© 2024 KGOU
The statue As Long as the Waters Flow by Allan C. Houser stands outside the Oklahoma Capitol
News and Music for Oklahoma
Play Live Radio
Next Up:
0:00 0:00
Available On Air Stations

Bill Filing Completed With 1,700 New Pieces Of Legislation Ahead Of 2016 Session

Oklahoma State Capitol
Flickr (CC BY-SA 2.0)

Oklahoma lawmakers could potentially consider more than 3,400 hundred bills when they formally reconvene next Monday, although the nearly billion-dollar budget hole will likely dominate the session that starts Feb. 1.

A total of 1,725 new House and Senate bills and resolutions were filed by Thursday’s deadline, plus another 1,700 measures left over from 2015 could be considered. They cover everything from public education, to civil asset forfeiture, to more unusual requests, like requiring residents subscribe to their local newspaper.

The leaders of Oklahoma’s two chambers both praised lawmakers for meeting the legislative deadline.

“House members have been diligent during the interim studying issues and meeting with constituents, and now many of those ideas they have developed have been filed as legislation and are ready to be considered and debated,” House Speaker Jeffrey W. Hickman, R-Fairview, said in a statement. “Just like Oklahoma families and businesses do every day, legislators will be making tough decisions about priorities and sorting through wants and needs. I know our members are prepared for the hard work we were sent here to do.”

Senate President Pro Tem Brian Bingman, R-Sapulpa, complimented Senate staffers for working under less-than-ideal circumstances. As the state Capitol undergoes a multimillion dollar interior renovation, many staffers were relocated throughout the building during the bill filing process.

“Our staff is always extremely dedicated and professional, even with the intense workload that comes with the approach of the bill filing deadline,” Bingman said in a statement. “Despite the massive move that has been underway in the last few days, that dedication and professionalism continued to be the standard as staff diligently worked with our members to complete the bill filing process.  As always, we are extremely grateful and appreciative of their efforts.”

The 1,725 bills filed represent less than 75 percent of the 2,410 measures House and Senate members requested. eCapitol’s Shawn Ashley reports that’s a relatively low number compared to last year:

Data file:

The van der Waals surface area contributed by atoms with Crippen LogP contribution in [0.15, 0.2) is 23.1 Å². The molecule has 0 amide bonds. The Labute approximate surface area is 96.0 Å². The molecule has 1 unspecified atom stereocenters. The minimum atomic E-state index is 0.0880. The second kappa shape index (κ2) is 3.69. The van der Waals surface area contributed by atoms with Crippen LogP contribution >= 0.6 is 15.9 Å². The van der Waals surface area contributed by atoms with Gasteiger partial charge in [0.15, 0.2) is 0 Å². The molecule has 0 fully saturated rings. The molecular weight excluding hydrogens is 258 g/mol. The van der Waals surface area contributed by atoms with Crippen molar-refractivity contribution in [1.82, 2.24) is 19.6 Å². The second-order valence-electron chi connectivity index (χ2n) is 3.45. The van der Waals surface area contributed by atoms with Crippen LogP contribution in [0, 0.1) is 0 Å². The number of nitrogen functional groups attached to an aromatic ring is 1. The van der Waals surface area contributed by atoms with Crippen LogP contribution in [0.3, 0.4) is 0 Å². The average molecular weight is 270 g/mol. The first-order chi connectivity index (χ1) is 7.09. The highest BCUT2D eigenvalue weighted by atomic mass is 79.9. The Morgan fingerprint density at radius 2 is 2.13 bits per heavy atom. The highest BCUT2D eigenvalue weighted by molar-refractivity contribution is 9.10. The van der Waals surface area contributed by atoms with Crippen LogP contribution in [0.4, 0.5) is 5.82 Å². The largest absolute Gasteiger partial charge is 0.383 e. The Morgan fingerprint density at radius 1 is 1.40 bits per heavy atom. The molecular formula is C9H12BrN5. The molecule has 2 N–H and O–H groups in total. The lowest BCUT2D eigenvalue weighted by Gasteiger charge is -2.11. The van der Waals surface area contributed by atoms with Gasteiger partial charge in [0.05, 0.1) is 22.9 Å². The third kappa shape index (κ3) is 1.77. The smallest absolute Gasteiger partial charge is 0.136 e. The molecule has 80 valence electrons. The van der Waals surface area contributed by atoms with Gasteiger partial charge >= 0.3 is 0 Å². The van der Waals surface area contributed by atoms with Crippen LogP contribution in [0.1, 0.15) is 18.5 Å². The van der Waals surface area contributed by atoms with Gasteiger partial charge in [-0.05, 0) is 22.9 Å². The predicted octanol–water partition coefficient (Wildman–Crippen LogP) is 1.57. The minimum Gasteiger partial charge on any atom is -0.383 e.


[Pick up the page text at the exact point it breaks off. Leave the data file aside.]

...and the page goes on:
Thursday's numbers do not include the appropriations bills that will be used to implement the fiscal year 2017 budget or those that may be filed to rewrite portions the FY2016 budget as a result of the revenue failure declared Dec. 30. Senators are free to continue to file bills under new rules adopted in 2015. Those rules also prohibited the filing of shell bills, measure without final or near-final language that could be used as a vehicle for new language or modifying existing law after the session was underway. . . . The House and Senate floor leaders now will assign the bills to committees to be heard during the first weeks of the legislative session. Neither the House nor the Senate has set its deadline for bills to be heard in committee.

KGOU produces journalism in the public interest, essential to an informed electorate. Help support informative, in-depth journalism with a donation online, or contact our Membership department.

Brian Hardzinski is from Flower Mound, Texas and a graduate of the University of Oklahoma. He began his career at KGOU as a student intern, joining KGOU full time in 2009 as Operations and Public Service Announcement Director. He began regularly hosting Morning Edition in 2014, and became the station's first Digital News Editor in 2015-16. Brian’s work at KGOU has been honored by Public Radio News Directors Incorporated (PRNDI), the Oklahoma Association of Broadcasters, the Oklahoma Associated Press Broadcasters, and local and regional chapters of the Society of Professional Journalists. Brian enjoys competing in triathlons, distance running, playing tennis, and entertaining his rambunctious Boston Terrier, Bucky.
More News
Support nonprofit, public service journalism you trust. Give now.